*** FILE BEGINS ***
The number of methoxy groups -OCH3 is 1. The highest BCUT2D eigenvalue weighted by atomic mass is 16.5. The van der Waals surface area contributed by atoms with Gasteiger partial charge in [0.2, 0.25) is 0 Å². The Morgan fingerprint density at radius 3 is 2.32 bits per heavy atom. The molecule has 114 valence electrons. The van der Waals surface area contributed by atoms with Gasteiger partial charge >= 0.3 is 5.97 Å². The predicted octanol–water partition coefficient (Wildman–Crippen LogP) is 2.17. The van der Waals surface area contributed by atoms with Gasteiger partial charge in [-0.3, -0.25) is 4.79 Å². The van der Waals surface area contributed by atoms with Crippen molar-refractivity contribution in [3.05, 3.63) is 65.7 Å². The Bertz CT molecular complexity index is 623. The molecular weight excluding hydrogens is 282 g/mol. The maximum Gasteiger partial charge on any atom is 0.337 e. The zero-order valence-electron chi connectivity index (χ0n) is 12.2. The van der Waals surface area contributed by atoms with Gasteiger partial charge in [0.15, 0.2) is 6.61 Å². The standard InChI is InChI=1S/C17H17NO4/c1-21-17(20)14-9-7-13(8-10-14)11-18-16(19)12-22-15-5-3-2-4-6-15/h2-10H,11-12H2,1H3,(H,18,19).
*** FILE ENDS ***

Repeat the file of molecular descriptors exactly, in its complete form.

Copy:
The number of methoxy groups -OCH3 is 1. The highest BCUT2D eigenvalue weighted by atomic mass is 16.5. The van der Waals surface area contributed by atoms with Gasteiger partial charge in [0.2, 0.25) is 0 Å². The Morgan fingerprint density at radius 3 is 2.32 bits per heavy atom. The molecule has 114 valence electrons. The van der Waals surface area contributed by atoms with Gasteiger partial charge >= 0.3 is 5.97 Å². The predicted octanol–water partition coefficient (Wildman–Crippen LogP) is 2.17. The van der Waals surface area contributed by atoms with Gasteiger partial charge in [-0.3, -0.25) is 4.79 Å². The van der Waals surface area contributed by atoms with Crippen molar-refractivity contribution in [3.05, 3.63) is 65.7 Å². The Bertz CT molecular complexity index is 623. The molecular weight excluding hydrogens is 282 g/mol. The maximum Gasteiger partial charge on any atom is 0.337 e. The zero-order valence-electron chi connectivity index (χ0n) is 12.2. The van der Waals surface area contributed by atoms with Gasteiger partial charge in [0.15, 0.2) is 6.61 Å². The standard InChI is InChI=1S/C17H17NO4/c1-21-17(20)14-9-7-13(8-10-14)11-18-16(19)12-22-15-5-3-2-4-6-15/h2-10H,11-12H2,1H3,(H,18,19).